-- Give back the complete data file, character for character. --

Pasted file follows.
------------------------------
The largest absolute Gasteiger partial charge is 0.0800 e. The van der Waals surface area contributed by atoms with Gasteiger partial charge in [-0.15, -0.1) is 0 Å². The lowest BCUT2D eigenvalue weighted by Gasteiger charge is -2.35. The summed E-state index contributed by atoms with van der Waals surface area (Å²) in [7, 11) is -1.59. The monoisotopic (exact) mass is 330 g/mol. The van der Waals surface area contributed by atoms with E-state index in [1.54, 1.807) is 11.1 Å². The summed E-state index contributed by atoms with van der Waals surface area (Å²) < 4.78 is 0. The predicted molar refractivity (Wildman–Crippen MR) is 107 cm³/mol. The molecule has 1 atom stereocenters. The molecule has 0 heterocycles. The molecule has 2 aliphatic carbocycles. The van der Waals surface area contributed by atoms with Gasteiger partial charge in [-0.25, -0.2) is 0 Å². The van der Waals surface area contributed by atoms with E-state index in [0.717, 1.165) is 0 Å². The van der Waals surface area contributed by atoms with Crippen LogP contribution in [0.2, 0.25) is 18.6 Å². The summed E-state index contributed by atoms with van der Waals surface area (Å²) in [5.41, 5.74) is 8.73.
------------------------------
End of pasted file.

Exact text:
The largest absolute Gasteiger partial charge is 0.0800 e. The van der Waals surface area contributed by atoms with Gasteiger partial charge in [-0.15, -0.1) is 0 Å². The lowest BCUT2D eigenvalue weighted by Gasteiger charge is -2.35. The summed E-state index contributed by atoms with van der Waals surface area (Å²) in [7, 11) is -1.59. The monoisotopic (exact) mass is 330 g/mol. The van der Waals surface area contributed by atoms with E-state index in [1.54, 1.807) is 11.1 Å². The summed E-state index contributed by atoms with van der Waals surface area (Å²) < 4.78 is 0. The predicted molar refractivity (Wildman–Crippen MR) is 107 cm³/mol. The molecule has 1 atom stereocenters. The molecule has 0 heterocycles. The molecule has 2 aliphatic carbocycles. The van der Waals surface area contributed by atoms with Gasteiger partial charge in [-0.25, -0.2) is 0 Å². The van der Waals surface area contributed by atoms with E-state index in [0.717, 1.165) is 0 Å². The van der Waals surface area contributed by atoms with Crippen LogP contribution in [0.2, 0.25) is 18.6 Å². The summed E-state index contributed by atoms with van der Waals surface area (Å²) in [5.41, 5.74) is 8.73.